Vararg vs. array parameter


#1

In Java, a varargs parameter can be called using either an array or a list of values. Thus, this works:

void code() {
   abc("A")
   String[] array = new String[1]
   abc(array)
}

void abc(String... x) { ... }

I’d like the same option to allow library users to call the method with a zero or more parameters, or with an array of parameters. So in Kotlin, I tried this code:

fun code() {
    abc("A")
    val array = Array<String>(1) { "B" }
    abc(array)
}

fun abc(vararg x: String) { ... }

which causes a compiler error on the abc(array) call, so I added this overload to abc:

fun abc(x: Array<String>) { ... }

which fails at runtime with this ugly message:

	ERROR: Platform declaration clash: The following declarations have the same JVM signature (abc([Ljava/lang/String;)V):
    fun abc(x: Array<String>): Unit
    fun abc(vararg x: String): Unit (75, 1)
	ERROR: Platform declaration clash: The following declarations have the same JVM signature (abc([Ljava/lang/String;)V):
    fun abc(x: Array<String>): Unit
    fun abc(vararg x: String): Unit (79, 1)

Interestingly, Swift has the same semantics that an array cannot substitute for a varargs parameter, but they do allow the second overload and it works fine.

Any suggestions?


Kotlin or Swift? (isn't a flame war, its about opinion)
#2

Kotlin has the spread operator to do this:
https://kotlinlang.org/docs/reference/functions.html#variable-number-of-arguments-varargs


#3

Yes I know about the spread operator. I’d prefer not to force application programs to use it for these reasons:

  1. There might be hundreds of elements in the array. Could that cause runaway stack issues or poor performance?
  2. It’s uglier than it needs to be for application programmers who use my library. The library is available for other programming languages - I would hope that the use would be as elegant for application programmers in Kotlin as it is in Swift and Java.

#4

If the function doesn’t need to mutate the array elements, then you could a list instead for the overload:

fun abc(x: List<String>) { ... }

#5

Yes, an ArrayList<String> parameter is actually another overload for these methods. I’d like to offer all three alternatives, but it looks like the Kotlin application programmers will be limited to vararg and ArrayList.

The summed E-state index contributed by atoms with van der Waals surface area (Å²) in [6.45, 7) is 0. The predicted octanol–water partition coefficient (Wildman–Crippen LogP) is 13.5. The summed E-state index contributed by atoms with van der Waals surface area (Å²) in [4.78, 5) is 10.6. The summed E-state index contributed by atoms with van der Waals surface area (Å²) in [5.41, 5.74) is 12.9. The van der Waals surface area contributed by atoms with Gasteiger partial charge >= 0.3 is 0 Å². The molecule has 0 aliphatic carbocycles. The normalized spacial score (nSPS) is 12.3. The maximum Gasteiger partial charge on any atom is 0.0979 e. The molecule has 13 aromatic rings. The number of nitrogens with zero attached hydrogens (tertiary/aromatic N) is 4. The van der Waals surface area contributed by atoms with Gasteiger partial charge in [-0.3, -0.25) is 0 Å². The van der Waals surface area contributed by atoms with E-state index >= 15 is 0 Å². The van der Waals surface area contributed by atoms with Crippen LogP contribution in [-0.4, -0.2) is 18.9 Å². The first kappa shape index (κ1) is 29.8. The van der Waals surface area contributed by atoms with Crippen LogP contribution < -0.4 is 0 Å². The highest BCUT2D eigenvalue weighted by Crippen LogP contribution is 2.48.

#6
  1. vararg is passed as array anyway, there’s nothing to fear about stack issues or poor performance.

  2. I’m not sure why do you think it’s ugly. If you’re passing an array as a multiple parameters, semantically it’s very different case and it’s good to have a dedicated syntax for that. Also there are issues when compiler can’t understand, whether you’re passing a spreaded arguments or just an array as one argument, they are real issues in Java and Kotlin solves this ambiguous situation.


#7

It’s not the vararg overload that I am concerned about.

Here is an example of the two calling patterns in Java (applications will use both depending on situation).

setAttribute("color:grey", "bold", "fontsize:14")
setAttribute(defaultAttributes)

where defaultAttributes is an array that might be specified in a totally different place and that the call site has no control over or knowledge of. In Kotlin, the second call must be specified like this

setAttribute(*defaultAttributes)

Yes, it’s only one character, but it’s one more nail in the coffin of complexity that ends up with more confusion and higher maintenance costs. In apprentice programmer thinking, “some functions have an array parameter that is specified without the *, and some functions require it on array parameters, and I’m not sure why”. The reason that the distinction occurs will only be remembered by folks who use the API frequently. That’s bad (and ugly, IMO).


#8

Hello @DonWills!

Try to use @JvmName annotation to get rid of Platform declaration clash error.

@JvmName("absAll")
fun abc(vararg x: String) { ... }
fun abc(x: Array<String>) { ... }

Use it on function version that unlikely be used from Java.


#9

I don’t see how this is confusing. Kotlin makes a distinction between array and vararg parameters. Yes, they are both implemented as array parameters. But by making the distinction, Kotlin can use its type system to flag erroneous invocations as errors instead of emitting a warning like Java has to do.

Given this declaration:

fun abc(vararg x: String)

Kotlin can and will clearly tell you that you cannot pass an array to this function. And that is completely correct. The Kotlin parameter type is definitely not an array. It is implemented as an array, but that is irrelevant.

If you have an array of strings, you can explicitly (like most conversions in Kotlin) convert it to vararg strings using the spread operator. So the rule to remember is: If I have a vararg parameter of a type and an array of the same type, I can pass that array anyway by prefixing it with *.